The Perpetual Plastic Project seeks to keep plastic out of landfills forever

One of the more vexing problems in waste disposal is the proliferation of plastic. Plastic, unless it is specially treated to be biodegradable, tends to last an awfully long time, whether it is disposed of in landfills or waterways. Naturally, the material is a prime target for the development of recycling technology.

WESA, the Pittsburgh public radio station, reports on a new plastic recycling machine that can process and recycle plastic over and over again, in theory forever. A Dutch industrial designer named Bart Bleijerveld has created a machine that shreds up plastic, melts it down, and then creates wire out of the material that can be fed into a 3D printer to create new products.

The “Perpetual Plastic Project” seeks to keep plastic out of landfills and waterways permanently by making it forever recyclable. Plastic can be fed into the machine and turned into feedstock for 3D printers. The printers create products, from children’s toys to spare parts, which are then used, discarded, and then recycled again to make new products.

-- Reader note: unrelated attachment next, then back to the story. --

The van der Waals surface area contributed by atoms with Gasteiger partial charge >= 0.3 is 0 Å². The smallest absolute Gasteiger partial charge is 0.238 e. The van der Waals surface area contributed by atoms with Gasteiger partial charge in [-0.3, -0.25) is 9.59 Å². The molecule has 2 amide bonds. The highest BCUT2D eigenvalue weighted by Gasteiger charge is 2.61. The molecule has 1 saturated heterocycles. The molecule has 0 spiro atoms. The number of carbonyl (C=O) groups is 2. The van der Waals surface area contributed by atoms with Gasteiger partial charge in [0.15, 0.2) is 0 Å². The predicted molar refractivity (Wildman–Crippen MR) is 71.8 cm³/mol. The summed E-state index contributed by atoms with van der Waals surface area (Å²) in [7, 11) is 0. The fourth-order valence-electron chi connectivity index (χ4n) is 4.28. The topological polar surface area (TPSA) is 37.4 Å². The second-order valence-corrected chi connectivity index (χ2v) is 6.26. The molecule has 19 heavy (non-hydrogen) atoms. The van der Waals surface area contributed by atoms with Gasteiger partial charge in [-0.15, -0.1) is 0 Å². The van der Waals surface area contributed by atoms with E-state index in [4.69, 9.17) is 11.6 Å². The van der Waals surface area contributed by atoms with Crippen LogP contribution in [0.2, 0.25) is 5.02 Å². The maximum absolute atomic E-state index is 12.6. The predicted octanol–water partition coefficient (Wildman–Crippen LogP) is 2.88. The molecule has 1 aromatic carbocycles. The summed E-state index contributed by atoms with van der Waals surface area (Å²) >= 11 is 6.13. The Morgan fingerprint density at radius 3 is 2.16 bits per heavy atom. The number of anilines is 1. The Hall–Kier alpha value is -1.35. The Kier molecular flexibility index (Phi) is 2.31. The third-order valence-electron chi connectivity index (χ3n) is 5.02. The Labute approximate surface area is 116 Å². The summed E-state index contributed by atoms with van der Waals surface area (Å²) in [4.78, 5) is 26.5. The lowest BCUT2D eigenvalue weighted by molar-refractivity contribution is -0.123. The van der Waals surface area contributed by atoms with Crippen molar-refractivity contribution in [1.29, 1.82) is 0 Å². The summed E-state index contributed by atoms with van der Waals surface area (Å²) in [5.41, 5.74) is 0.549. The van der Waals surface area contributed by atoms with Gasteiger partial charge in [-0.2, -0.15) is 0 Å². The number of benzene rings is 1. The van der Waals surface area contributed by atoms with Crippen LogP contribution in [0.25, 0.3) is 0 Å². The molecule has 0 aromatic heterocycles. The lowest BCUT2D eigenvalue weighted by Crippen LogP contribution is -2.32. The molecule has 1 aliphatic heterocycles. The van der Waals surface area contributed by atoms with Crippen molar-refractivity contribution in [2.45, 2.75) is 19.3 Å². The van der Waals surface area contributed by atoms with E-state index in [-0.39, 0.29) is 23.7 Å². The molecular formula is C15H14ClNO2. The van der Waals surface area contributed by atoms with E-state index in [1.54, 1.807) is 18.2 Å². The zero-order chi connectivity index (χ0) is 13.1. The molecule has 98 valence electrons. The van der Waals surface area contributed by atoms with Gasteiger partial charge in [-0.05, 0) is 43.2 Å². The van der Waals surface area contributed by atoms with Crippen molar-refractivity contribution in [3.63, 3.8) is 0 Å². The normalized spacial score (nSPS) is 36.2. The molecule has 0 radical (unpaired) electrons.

Bleijerveld has a small, portable model that can be used in the home. However, he also has an industrial sized version that is used to process everything from old car dashboards to refrigerators to recycle and create new products.

If the idea catches on, plastic can be transformed from an annoying waste to valuable material that can be collected and reused endlessly. Two emerging technologies, recycling and 3D printing, combine to save the planet from more garbage, while making a profit.